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Freight and goods movement

Planning and conservation    Regional planning and policy    MPO for the Portland region    Freight and goods movement

The Regional Freight Plan presents policies and strategies for moving freight that complement the region's multimodal transportation system and support regional land use goals.

freight report

Download the Regional Freight Plan (7.4M PDF)

Regional Transportation Plan

After considering public comment, the Joint Policy Advisory Committee on Transportation approved and the Metro Council adopted the 2035 RTP, which includes the Regional Freight Plan, on June 10, 2010.
Learn more about the RTP update

The Portland-Vancouver region boasts a strong regional economy that supports an enviable quality of life. Its economy depends on an efficient, reliable and safe transportation system that recognizes the region’s role as an international gateway and key domestic freight hub.

Sustaining the region’s high-quality livability as it grows depends on good decision-making that recognizes the interdependence of economic, transportation and land use goals. Strong growth in the movement of freight, both nationally and regionally, is driving the need to plan for a multimodal freight transportation system that includes marine, air, road, rail and pipeline networks and facilities.

  • The 2002 Commodity Flow Forecast for the Portland metropolitan region estimated a doubling in tonnage moved on the region’s multimodal freight transportation system by 2030.
  • The 2006 Regional Business Plan for the Portland metropolitan region identified freight mobility as one of four areas for near-term strategic action.
  • The Cost of Congestion Study underscored the importance of an efficient transportation system to the regional economy by highlighting the operational and fiscal impacts on area business and employees of the growing demand on the roadway network.
  • The Portland/Vancouver International and Domestic Capacity Analysis assesses the effect of global market dynamics on regional trade volumes, identifying the challenges and opportunities presented by increased trade in the region.

Freight and goods movement task force

A 33-member freight and goods movement task force guided the development of the plan. Public involvement activities, as well as review and comment on the draft Regional Freight and Goods Movement Plan, occured as part of the more comprehensive 2035 RTP update process... More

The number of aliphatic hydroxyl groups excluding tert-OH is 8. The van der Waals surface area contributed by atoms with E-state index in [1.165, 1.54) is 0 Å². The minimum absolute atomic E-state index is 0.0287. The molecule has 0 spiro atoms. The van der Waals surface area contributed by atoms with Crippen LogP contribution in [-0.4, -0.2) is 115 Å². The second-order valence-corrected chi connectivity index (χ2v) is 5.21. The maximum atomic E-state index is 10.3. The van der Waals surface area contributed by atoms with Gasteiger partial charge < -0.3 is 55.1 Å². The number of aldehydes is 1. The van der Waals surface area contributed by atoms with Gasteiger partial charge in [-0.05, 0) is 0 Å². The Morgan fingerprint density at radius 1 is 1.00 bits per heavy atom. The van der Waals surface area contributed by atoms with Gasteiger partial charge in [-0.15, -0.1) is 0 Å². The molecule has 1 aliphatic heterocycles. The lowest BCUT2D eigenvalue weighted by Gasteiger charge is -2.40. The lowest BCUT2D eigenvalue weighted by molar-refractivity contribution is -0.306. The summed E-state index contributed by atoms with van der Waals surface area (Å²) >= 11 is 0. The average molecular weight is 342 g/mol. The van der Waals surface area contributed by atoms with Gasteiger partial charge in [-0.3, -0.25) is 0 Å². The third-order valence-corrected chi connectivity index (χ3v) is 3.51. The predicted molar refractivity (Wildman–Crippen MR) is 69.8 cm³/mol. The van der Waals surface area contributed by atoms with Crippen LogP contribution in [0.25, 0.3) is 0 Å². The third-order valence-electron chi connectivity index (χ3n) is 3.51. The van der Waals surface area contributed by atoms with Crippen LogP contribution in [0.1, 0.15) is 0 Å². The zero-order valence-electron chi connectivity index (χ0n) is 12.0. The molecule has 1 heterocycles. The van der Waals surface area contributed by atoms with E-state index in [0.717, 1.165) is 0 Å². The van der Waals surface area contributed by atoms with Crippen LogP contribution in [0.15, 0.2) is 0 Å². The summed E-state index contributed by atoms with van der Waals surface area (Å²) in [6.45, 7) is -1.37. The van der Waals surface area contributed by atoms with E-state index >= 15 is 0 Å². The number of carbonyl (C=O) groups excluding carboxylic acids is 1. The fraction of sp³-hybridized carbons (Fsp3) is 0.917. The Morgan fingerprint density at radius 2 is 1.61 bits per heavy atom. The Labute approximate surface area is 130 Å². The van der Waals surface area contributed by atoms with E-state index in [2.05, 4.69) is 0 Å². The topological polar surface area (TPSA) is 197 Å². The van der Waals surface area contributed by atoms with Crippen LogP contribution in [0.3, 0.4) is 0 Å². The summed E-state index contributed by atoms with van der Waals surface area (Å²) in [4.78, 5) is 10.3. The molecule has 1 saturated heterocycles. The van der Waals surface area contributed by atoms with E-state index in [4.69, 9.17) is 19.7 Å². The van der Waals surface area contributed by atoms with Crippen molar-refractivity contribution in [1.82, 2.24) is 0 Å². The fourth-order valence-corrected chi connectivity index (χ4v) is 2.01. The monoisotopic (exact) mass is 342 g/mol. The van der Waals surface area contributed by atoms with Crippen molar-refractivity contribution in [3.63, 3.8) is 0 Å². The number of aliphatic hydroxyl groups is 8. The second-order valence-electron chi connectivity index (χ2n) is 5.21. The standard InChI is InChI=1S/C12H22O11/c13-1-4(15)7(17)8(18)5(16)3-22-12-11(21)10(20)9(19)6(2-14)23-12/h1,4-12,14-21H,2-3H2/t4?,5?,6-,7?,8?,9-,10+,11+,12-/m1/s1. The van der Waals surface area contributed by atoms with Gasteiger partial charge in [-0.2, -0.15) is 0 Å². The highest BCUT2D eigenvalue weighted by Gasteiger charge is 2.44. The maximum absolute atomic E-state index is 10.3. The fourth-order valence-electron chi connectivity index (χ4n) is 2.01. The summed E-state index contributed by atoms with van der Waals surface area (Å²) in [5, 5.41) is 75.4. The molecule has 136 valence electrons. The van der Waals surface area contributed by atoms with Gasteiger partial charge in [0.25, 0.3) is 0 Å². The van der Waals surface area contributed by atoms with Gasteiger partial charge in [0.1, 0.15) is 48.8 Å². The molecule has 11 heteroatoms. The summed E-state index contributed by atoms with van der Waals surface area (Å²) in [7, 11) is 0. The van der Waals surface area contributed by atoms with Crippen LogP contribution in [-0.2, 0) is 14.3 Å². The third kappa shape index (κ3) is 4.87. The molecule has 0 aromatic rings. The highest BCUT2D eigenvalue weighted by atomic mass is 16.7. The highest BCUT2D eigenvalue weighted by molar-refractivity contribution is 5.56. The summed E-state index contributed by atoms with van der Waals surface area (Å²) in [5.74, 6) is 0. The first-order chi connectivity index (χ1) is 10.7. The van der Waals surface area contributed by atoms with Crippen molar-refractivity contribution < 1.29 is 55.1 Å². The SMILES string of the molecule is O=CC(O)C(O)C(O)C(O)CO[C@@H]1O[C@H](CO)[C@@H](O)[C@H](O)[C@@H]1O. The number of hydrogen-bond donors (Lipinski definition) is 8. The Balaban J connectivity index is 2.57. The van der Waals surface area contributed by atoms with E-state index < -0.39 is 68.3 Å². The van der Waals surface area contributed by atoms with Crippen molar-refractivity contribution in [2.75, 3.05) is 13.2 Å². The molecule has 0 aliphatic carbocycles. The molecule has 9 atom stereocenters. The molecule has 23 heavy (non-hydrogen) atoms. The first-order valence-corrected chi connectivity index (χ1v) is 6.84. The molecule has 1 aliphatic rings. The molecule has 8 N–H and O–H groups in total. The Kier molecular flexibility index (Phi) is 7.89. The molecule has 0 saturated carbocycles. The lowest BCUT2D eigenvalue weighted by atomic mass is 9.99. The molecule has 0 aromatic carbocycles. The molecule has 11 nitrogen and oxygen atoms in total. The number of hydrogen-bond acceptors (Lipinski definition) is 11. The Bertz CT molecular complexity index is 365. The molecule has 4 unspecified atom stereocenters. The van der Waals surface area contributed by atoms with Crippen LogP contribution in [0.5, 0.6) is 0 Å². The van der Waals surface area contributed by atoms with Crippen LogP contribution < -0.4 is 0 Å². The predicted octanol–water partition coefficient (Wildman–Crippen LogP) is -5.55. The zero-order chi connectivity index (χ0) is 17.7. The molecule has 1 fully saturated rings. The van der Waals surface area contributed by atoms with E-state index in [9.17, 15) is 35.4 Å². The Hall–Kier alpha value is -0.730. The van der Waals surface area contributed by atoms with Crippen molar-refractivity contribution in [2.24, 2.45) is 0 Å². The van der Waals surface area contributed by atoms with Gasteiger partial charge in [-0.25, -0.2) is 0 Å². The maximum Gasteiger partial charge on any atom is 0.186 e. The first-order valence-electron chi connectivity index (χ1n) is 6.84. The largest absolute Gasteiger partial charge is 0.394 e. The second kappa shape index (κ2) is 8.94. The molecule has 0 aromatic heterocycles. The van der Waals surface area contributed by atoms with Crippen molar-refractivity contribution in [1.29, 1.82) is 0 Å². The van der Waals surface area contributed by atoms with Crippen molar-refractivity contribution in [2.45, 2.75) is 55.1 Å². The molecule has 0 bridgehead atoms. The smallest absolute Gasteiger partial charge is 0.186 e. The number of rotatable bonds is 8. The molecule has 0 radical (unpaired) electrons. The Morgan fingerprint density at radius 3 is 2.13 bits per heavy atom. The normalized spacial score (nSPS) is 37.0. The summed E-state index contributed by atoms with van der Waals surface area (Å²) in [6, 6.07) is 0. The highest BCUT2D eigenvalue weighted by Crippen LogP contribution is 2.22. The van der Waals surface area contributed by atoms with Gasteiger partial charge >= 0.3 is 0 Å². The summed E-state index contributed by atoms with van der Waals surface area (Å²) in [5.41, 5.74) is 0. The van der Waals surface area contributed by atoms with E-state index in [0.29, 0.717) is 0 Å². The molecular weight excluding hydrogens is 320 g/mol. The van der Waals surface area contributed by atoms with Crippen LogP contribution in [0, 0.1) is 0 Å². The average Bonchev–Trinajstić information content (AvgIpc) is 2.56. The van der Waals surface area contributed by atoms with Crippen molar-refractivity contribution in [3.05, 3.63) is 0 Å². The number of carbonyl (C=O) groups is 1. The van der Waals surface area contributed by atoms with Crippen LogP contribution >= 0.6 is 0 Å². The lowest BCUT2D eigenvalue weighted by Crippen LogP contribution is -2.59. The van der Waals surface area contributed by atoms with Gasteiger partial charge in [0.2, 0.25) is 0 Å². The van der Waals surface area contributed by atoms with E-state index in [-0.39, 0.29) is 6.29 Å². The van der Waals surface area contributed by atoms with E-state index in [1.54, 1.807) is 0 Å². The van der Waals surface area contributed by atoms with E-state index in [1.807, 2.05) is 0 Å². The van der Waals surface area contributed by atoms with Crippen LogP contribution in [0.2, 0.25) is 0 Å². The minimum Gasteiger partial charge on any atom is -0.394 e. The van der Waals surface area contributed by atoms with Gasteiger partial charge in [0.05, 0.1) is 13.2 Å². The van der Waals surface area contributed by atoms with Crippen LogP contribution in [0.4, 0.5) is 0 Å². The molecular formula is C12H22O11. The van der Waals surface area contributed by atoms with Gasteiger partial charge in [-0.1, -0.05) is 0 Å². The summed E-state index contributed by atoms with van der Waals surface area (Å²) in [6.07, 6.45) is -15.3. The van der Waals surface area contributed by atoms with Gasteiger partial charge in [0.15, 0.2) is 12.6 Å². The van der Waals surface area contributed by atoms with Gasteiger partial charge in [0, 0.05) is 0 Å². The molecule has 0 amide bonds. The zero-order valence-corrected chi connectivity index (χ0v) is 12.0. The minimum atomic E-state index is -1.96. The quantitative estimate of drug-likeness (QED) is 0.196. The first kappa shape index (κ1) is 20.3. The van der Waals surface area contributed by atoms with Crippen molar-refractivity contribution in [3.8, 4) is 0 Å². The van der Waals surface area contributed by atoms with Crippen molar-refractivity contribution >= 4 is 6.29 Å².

Plan objectives

  • Establish desired outcomes for the freight system through a public involvement process coordinated with the 2035 Regional Transportation Plan update.
  • Provide a common base of knowledge about the different elements of the regional freight transportation system and identify the issues, needs and deficiencies within the system.
  • Refine existing regional freight policies and the multimodal regional freight network map to support the 2040 Growth Concept.
  • Identify and prioritize multimodal freight network and facility infrastructure improvements to address mobility and access needs that respond to desired system outcomes and are consistent with financial resources.
  • Develop strategies that address environmental and community impacts of freight movement, system management and operations, economic development opportunities and financing of freight infrastructure.
  • Incorporate truck movement needs into existing regional street design guidelines.

Profile of the regional freight transportation system

freight trainDownload a a profile of the regional freight transportation system below. The report covers four key topic areas:

  • national and regional economic and industry trends and their effects on freight movement
  • elements of the regional freight transportation system
  • public policy that governs management of and public investment in freight mobility
  • logistics and practices shippers use to efficiently move product.

Related Documents

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Regional transportation planning
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Related Internet links

Regional freight

Day in the life of a coffee bean

Nearly all of the coffee that regional residents drink arrives at our neighborhood markets, cafes and restaurants through a complicated chain of movements and handling procedures. Most of our coffee beans are imported from South America, Central America, Africa and Asia, and arrive on U.S. shores by large ocean-going freighters. Landing at a marine port, such as the Port of Portland, they are then distributed to local warehouses by truck. At the warehouses, those beans are broken down into smaller shipments and shipped to individual stores and eateries. The only viable and cost-efficient way to move coffee beans between ports and warehouses and stores is by truck. In the Portland area alone, 50,000 pounds of coffee beans are consumed every day, resulting in about 100 truck trips each day.

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